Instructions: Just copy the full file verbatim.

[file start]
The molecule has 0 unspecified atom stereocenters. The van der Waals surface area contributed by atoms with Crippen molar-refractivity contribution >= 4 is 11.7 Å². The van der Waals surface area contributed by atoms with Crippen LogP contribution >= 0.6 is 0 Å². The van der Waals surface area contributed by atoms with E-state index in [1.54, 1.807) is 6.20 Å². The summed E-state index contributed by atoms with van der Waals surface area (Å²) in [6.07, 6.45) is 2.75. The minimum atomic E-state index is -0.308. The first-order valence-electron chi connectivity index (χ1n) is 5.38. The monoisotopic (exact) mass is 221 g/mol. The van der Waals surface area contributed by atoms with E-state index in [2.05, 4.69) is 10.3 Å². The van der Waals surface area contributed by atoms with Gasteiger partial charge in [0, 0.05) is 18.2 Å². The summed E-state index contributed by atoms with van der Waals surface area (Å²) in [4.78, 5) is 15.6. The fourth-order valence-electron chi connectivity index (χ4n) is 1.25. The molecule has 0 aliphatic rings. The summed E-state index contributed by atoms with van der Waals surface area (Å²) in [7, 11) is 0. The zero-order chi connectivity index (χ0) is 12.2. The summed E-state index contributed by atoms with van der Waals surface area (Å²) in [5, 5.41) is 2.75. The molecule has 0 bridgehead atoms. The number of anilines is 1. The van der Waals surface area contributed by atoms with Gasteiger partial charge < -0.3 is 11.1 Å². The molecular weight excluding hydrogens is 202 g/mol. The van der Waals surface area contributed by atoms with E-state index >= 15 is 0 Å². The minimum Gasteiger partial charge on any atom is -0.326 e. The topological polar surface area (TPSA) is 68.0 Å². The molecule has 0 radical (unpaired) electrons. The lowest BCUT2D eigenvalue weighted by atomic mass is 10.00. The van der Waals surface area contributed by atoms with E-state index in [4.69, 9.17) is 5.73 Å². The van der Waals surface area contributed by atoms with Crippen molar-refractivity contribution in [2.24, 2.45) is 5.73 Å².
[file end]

The molecule has 0 unspecified atom stereocenters. The van der Waals surface area contributed by atoms with Crippen molar-refractivity contribution >= 4 is 11.7 Å². The van der Waals surface area contributed by atoms with Crippen LogP contribution >= 0.6 is 0 Å². The van der Waals surface area contributed by atoms with E-state index in [1.54, 1.807) is 6.20 Å². The summed E-state index contributed by atoms with van der Waals surface area (Å²) in [6.07, 6.45) is 2.75. The minimum atomic E-state index is -0.308. The first-order valence-electron chi connectivity index (χ1n) is 5.38. The monoisotopic (exact) mass is 221 g/mol. The van der Waals surface area contributed by atoms with E-state index in [2.05, 4.69) is 10.3 Å². The van der Waals surface area contributed by atoms with Gasteiger partial charge in [0, 0.05) is 18.2 Å². The summed E-state index contributed by atoms with van der Waals surface area (Å²) in [4.78, 5) is 15.6. The fourth-order valence-electron chi connectivity index (χ4n) is 1.25. The molecule has 0 aliphatic rings. The summed E-state index contributed by atoms with van der Waals surface area (Å²) in [7, 11) is 0. The zero-order chi connectivity index (χ0) is 12.2. The summed E-state index contributed by atoms with van der Waals surface area (Å²) in [5, 5.41) is 2.75. The molecule has 0 bridgehead atoms. The number of anilines is 1. The van der Waals surface area contributed by atoms with Gasteiger partial charge < -0.3 is 11.1 Å². The molecular weight excluding hydrogens is 202 g/mol. The van der Waals surface area contributed by atoms with E-state index >= 15 is 0 Å². The minimum Gasteiger partial charge on any atom is -0.326 e. The topological polar surface area (TPSA) is 68.0 Å². The molecule has 0 radical (unpaired) electrons. The lowest BCUT2D eigenvalue weighted by atomic mass is 10.00. The van der Waals surface area contributed by atoms with E-state index in [4.69, 9.17) is 5.73 Å². The van der Waals surface area contributed by atoms with Crippen molar-refractivity contribution in [2.24, 2.45) is 5.73 Å².